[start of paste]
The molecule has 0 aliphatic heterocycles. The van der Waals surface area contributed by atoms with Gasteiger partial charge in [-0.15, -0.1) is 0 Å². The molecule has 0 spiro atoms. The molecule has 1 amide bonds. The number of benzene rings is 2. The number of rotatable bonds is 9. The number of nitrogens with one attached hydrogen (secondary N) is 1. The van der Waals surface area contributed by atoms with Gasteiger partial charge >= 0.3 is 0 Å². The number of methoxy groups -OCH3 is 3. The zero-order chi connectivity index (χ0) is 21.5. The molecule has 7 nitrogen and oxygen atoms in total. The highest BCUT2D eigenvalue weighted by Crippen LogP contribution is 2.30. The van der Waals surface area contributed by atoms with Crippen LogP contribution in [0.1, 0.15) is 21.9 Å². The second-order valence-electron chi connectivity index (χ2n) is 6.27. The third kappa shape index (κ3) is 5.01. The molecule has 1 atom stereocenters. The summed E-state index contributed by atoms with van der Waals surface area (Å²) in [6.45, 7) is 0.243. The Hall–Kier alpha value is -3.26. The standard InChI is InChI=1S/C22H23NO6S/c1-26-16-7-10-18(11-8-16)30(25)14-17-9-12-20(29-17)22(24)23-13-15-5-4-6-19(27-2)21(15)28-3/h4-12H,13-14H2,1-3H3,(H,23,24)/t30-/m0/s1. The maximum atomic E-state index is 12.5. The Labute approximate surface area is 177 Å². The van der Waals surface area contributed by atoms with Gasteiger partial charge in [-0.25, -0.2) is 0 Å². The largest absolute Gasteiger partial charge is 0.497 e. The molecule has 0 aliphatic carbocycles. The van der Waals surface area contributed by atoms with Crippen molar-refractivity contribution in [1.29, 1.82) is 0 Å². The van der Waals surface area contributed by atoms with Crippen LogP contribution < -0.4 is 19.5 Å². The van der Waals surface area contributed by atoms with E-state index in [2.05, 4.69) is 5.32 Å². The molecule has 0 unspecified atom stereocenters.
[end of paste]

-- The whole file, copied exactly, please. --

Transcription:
The molecule has 0 aliphatic heterocycles. The van der Waals surface area contributed by atoms with Gasteiger partial charge in [-0.15, -0.1) is 0 Å². The molecule has 0 spiro atoms. The molecule has 1 amide bonds. The number of benzene rings is 2. The number of rotatable bonds is 9. The number of nitrogens with one attached hydrogen (secondary N) is 1. The van der Waals surface area contributed by atoms with Gasteiger partial charge >= 0.3 is 0 Å². The number of methoxy groups -OCH3 is 3. The zero-order chi connectivity index (χ0) is 21.5. The molecule has 7 nitrogen and oxygen atoms in total. The highest BCUT2D eigenvalue weighted by Crippen LogP contribution is 2.30. The van der Waals surface area contributed by atoms with Crippen LogP contribution in [0.1, 0.15) is 21.9 Å². The second-order valence-electron chi connectivity index (χ2n) is 6.27. The third kappa shape index (κ3) is 5.01. The molecule has 1 atom stereocenters. The summed E-state index contributed by atoms with van der Waals surface area (Å²) in [6.45, 7) is 0.243. The Hall–Kier alpha value is -3.26. The standard InChI is InChI=1S/C22H23NO6S/c1-26-16-7-10-18(11-8-16)30(25)14-17-9-12-20(29-17)22(24)23-13-15-5-4-6-19(27-2)21(15)28-3/h4-12H,13-14H2,1-3H3,(H,23,24)/t30-/m0/s1. The maximum atomic E-state index is 12.5. The Labute approximate surface area is 177 Å². The van der Waals surface area contributed by atoms with Gasteiger partial charge in [-0.25, -0.2) is 0 Å². The largest absolute Gasteiger partial charge is 0.497 e. The molecule has 0 aliphatic carbocycles. The van der Waals surface area contributed by atoms with Crippen molar-refractivity contribution in [1.29, 1.82) is 0 Å². The van der Waals surface area contributed by atoms with Crippen LogP contribution < -0.4 is 19.5 Å². The van der Waals surface area contributed by atoms with E-state index in [2.05, 4.69) is 5.32 Å². The molecule has 0 unspecified atom stereocenters.